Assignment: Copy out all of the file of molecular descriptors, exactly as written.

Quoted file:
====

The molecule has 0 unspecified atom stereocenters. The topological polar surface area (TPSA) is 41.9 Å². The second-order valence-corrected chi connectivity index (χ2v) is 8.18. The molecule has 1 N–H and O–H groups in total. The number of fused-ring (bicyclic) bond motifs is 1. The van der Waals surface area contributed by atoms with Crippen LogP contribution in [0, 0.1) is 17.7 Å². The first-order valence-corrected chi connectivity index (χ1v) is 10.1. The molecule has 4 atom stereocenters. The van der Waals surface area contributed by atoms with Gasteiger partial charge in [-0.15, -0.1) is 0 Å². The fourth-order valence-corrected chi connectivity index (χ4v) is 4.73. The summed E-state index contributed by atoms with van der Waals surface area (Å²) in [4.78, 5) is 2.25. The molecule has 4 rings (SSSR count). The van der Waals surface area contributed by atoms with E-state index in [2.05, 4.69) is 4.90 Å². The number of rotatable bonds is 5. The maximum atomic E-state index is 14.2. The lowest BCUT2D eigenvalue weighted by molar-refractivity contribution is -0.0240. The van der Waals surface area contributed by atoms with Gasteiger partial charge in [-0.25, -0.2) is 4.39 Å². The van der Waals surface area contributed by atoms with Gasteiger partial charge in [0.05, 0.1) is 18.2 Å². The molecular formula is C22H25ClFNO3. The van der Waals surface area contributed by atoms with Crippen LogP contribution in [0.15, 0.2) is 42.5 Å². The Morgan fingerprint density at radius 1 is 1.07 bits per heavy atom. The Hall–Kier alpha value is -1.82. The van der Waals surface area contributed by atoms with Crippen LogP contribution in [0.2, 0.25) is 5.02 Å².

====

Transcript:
The molecule has 0 unspecified atom stereocenters. The topological polar surface area (TPSA) is 41.9 Å². The second-order valence-corrected chi connectivity index (χ2v) is 8.18. The molecule has 1 N–H and O–H groups in total. The number of fused-ring (bicyclic) bond motifs is 1. The van der Waals surface area contributed by atoms with Crippen LogP contribution in [0, 0.1) is 17.7 Å². The first-order valence-corrected chi connectivity index (χ1v) is 10.1. The molecule has 4 atom stereocenters. The van der Waals surface area contributed by atoms with Gasteiger partial charge in [-0.15, -0.1) is 0 Å². The fourth-order valence-corrected chi connectivity index (χ4v) is 4.73. The summed E-state index contributed by atoms with van der Waals surface area (Å²) in [4.78, 5) is 2.25. The molecule has 4 rings (SSSR count). The van der Waals surface area contributed by atoms with E-state index in [2.05, 4.69) is 4.90 Å². The number of rotatable bonds is 5. The maximum atomic E-state index is 14.2. The lowest BCUT2D eigenvalue weighted by molar-refractivity contribution is -0.0240. The van der Waals surface area contributed by atoms with Gasteiger partial charge in [-0.25, -0.2) is 4.39 Å². The van der Waals surface area contributed by atoms with Gasteiger partial charge in [0.05, 0.1) is 18.2 Å². The molecular formula is C22H25ClFNO3. The van der Waals surface area contributed by atoms with Crippen LogP contribution in [0.15, 0.2) is 42.5 Å². The Morgan fingerprint density at radius 1 is 1.07 bits per heavy atom. The Hall–Kier alpha value is -1.82. The van der Waals surface area contributed by atoms with Crippen LogP contribution in [0.2, 0.25) is 5.02 Å².